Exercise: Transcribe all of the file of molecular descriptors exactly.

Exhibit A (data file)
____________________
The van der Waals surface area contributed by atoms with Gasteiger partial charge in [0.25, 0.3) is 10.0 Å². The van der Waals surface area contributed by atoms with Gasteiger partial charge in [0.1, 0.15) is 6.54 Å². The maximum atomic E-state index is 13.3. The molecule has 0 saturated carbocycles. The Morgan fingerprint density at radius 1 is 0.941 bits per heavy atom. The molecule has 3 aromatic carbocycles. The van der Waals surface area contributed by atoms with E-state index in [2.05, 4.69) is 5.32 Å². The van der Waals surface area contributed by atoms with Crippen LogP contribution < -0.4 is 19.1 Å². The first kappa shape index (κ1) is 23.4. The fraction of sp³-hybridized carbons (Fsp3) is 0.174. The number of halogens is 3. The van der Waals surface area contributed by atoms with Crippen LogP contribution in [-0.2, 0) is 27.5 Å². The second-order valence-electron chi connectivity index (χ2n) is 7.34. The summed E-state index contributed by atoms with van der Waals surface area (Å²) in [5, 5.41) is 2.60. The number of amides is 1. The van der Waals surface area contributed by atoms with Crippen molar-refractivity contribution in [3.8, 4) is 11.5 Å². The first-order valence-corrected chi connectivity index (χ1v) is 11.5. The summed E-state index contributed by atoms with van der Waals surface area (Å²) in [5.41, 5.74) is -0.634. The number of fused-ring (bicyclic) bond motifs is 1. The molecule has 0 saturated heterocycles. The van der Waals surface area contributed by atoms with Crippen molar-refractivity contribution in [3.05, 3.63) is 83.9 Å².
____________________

The van der Waals surface area contributed by atoms with Gasteiger partial charge in [0.25, 0.3) is 10.0 Å². The van der Waals surface area contributed by atoms with Gasteiger partial charge in [0.1, 0.15) is 6.54 Å². The maximum atomic E-state index is 13.3. The molecule has 0 saturated carbocycles. The Morgan fingerprint density at radius 1 is 0.941 bits per heavy atom. The molecule has 3 aromatic carbocycles. The van der Waals surface area contributed by atoms with E-state index in [2.05, 4.69) is 5.32 Å². The van der Waals surface area contributed by atoms with Crippen LogP contribution < -0.4 is 19.1 Å². The first kappa shape index (κ1) is 23.4. The fraction of sp³-hybridized carbons (Fsp3) is 0.174. The number of halogens is 3. The van der Waals surface area contributed by atoms with Crippen LogP contribution in [-0.2, 0) is 27.5 Å². The second-order valence-electron chi connectivity index (χ2n) is 7.34. The summed E-state index contributed by atoms with van der Waals surface area (Å²) in [5, 5.41) is 2.60. The number of amides is 1. The van der Waals surface area contributed by atoms with Crippen molar-refractivity contribution in [3.8, 4) is 11.5 Å². The first-order valence-corrected chi connectivity index (χ1v) is 11.5. The summed E-state index contributed by atoms with van der Waals surface area (Å²) in [5.41, 5.74) is -0.634. The number of fused-ring (bicyclic) bond motifs is 1. The molecule has 0 saturated heterocycles. The van der Waals surface area contributed by atoms with Crippen molar-refractivity contribution in [3.05, 3.63) is 83.9 Å².